research

How to Get Traditionally Published, Part 1

Read Part 2 in this series.

Read Part 3 in this series.

Recently, an email landed in my inbox that asked the basic question of, “How do I get published?”

I get asked this a lot, and every time, I write out an answer. Inefficient much, Sooz? I’d say it’s about time to lay down the basic (and I mean VERY basic) framework for getting published traditionally–so not self-publishing, but with a traditional publishing house.

Now, for those of you who didn’t already know all the steps involved, PLEASE don’t freak out. Getting published isn’t easy; it isn’t simple; and it isn’t quick. But if I can do it, then so can you.

Also, please remember there is no “magic” way to get a book deal or some “perfect premise” that will let you skip all the steps. Most people spend years trying to get published (heck, I spent years writing before I even got the guts to try!), and that’s just the way it is. If you want it badly enough, then a few years shouldn’t bother you. 🙂 (Read more…)

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Travel Diaries: Arctic Adventure 3

I’ve done two Travel Diaries like this before–here and here–and after dreaming of my research last night, I thought I’d pull out my old Arctic journal…

See, back in 2008, I went to the Arctic for my Masters research. I wrote in a journal everyday, and some of the journal entries are…well…surreal for me to look back on.

Like, WHAT? I did WWHHHAAAAT?? I camped out on sea ice and didn’t bathe for…how long? O_O

And I thought after surviving the HELL THAT WAS BOOK 2, I’d share another hardcore life experience with you. 🙂

The Inuit fish through holes in the sea ice. Greenland sharks are a frequent bycatch item, so we would take those accidentally caught sharks and use them as samples. But getting them through the hole in the ice...NOT EASY.

(Read more…)

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I come bearing croissants and macarons…

As you can guess, the trip to Paris involved a great many croissants and macarons–not to mention all the espressos, baguettes, madeleines, and occasional wines. We (the Frenchman and I) rented a tiny, studio apartment in Montmartre that was next to the most AMAZING bakery–the best in Paris, quite literally. This bakery had the distinction of winning some special contest for 2011, so it was declared the Best of the Best, AND as such, it was given the honor of serving Sarkozy (the French president, in case you weren’t aware) his bread for 2011. (Read more…)

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Why yes, that IS a zeppelin

As you might have gathered from the blog title and image, I visited a zeppelin museum over the weekend. But not just any zeppelin museum–THE zeppelin museum.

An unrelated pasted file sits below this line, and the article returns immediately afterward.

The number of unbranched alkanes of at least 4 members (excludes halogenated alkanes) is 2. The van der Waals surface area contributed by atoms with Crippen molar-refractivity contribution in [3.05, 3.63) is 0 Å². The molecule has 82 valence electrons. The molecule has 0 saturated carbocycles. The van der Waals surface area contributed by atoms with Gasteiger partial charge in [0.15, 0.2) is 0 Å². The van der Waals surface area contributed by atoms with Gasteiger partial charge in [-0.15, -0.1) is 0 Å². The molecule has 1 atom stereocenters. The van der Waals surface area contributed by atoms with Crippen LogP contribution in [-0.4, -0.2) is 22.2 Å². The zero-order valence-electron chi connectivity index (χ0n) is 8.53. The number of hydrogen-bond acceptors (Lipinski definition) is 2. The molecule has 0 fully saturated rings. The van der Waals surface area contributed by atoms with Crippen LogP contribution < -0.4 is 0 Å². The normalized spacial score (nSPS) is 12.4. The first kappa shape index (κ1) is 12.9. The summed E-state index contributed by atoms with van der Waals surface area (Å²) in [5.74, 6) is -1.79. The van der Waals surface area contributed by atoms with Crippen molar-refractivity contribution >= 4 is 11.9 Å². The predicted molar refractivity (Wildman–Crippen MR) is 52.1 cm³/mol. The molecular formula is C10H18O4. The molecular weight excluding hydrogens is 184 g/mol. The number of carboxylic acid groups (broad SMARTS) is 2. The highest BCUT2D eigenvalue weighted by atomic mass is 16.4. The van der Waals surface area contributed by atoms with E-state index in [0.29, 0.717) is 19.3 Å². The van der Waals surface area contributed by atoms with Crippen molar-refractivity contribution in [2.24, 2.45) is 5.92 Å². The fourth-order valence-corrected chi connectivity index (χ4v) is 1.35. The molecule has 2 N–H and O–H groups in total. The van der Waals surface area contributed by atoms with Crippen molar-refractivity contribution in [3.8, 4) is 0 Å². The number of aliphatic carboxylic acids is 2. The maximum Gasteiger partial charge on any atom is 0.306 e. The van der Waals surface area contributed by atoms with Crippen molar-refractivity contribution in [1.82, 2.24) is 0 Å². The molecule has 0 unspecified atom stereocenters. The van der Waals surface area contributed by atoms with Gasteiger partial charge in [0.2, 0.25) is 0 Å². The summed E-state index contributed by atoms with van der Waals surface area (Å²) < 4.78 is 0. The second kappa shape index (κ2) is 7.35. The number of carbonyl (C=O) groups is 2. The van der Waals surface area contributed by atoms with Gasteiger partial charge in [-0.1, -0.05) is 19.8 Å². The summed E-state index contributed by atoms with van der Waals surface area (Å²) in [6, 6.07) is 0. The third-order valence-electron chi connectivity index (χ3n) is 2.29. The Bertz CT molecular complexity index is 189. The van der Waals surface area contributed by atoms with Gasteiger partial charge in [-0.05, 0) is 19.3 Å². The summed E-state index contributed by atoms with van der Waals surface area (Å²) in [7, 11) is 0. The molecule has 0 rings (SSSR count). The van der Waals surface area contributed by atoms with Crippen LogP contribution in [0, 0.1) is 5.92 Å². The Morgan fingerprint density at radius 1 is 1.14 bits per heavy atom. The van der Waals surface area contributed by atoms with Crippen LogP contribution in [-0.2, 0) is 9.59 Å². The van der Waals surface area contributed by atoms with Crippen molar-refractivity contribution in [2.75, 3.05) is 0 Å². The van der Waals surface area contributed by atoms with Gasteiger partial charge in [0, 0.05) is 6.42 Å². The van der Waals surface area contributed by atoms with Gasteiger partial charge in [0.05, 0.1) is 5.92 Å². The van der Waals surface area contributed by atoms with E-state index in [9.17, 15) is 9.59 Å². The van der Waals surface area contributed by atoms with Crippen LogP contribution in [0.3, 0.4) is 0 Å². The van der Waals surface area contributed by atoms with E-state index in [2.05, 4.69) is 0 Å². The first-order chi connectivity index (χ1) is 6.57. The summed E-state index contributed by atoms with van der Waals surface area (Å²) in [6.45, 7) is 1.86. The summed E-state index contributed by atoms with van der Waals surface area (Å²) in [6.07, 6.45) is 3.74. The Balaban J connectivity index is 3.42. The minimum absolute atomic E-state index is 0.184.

You see, only a hop, skip, and a jump from where I live in Deutschland is Friedrichshafen, the birthplace of the zeppelin. And, because this monstrous flying machine makes an appearance in Something Strange and Deadly book 2 (which is not titled…yet…but soon! Soon, I say!), the Frenchman and I decided to pay a visit over the weekend.

And we saw some pretty cool stuff. (Read more…)

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Why 1876? And why zombies?!

I said my method for selecting a setting in Something Strange and Deadly was unscientific, remember?

Well, just look at how I wound up choosing Victorian times.

  1. I thought it was cool.
  2. I thought it would add conflict, what with the claustrophobic etiquette and patriarchy.

Yeah. Very inspired, huh? (Read more…)

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Vacation Time!

So, I’ll be away the next week…  The blog will be abandoned like an Old West town…  Or an ancient ruin.

::cue tumbleweed::

I’m going to EGYPT!  With the Frenchman!

It was a totally last minute idea, but I can’t express to you how excited I am.  I’ve always wanted to see Thebes (a.k.a. Luxor), and since book 3 of The Spirit-Hunters is set in Egypt, it only makes sense that I should go VISIT.

I mean…right? (Read more…)

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Road Trip Wednesday: Blast from the 19th Century Past

Thanks to that gals at YA Highway for this blog prompt.

If you could travel back to any historical era for research purposes, which would you choose?

Definitely late 19th century United States — specifically, 1876 Philadelphia.  Boy oh boy do I wanna see the International Centennial Exhibition that’s the back drop for Eleanor’s story. (Read more…)

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Travel Diaries: Arctic Adventure 2

The Wussy Scientist Sees Something Pretty

April 10, 2008

I smell like shark guts.  Oh well.  It’s only 2 more days until I get to shower.  That’ll be nice. (Read more…)

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Travel Diaries: Arctic Adventure

After reading Life As We Knew It, I picked up an old journal of mine.  Some of the experiences in that novel were markedly similar to what I went through in the Arctic doing my MSc field work.  The journal was kind of entertaining to read — at times moving, but mostly just funny — so I thought I’d share an entry. (Read more…)

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Researching your novel (part 4: science)

To continue on in the researching your novel series, I’m going to wrap it all up with an area close to my heart: science.  It’s often poorly researched in stories and film, and it’s often completely mis-portrayed.  I’ll try to keep the rant to a minimum.  Also, keep in mind that I teach an entire workshop on this subject, so this is very condensed.  Moving on…


Understanding Science

Science is broad, so simply labeling your character as a “scientist” is not enough to convince your savvy readers.  Specificity is key. (Read more…)

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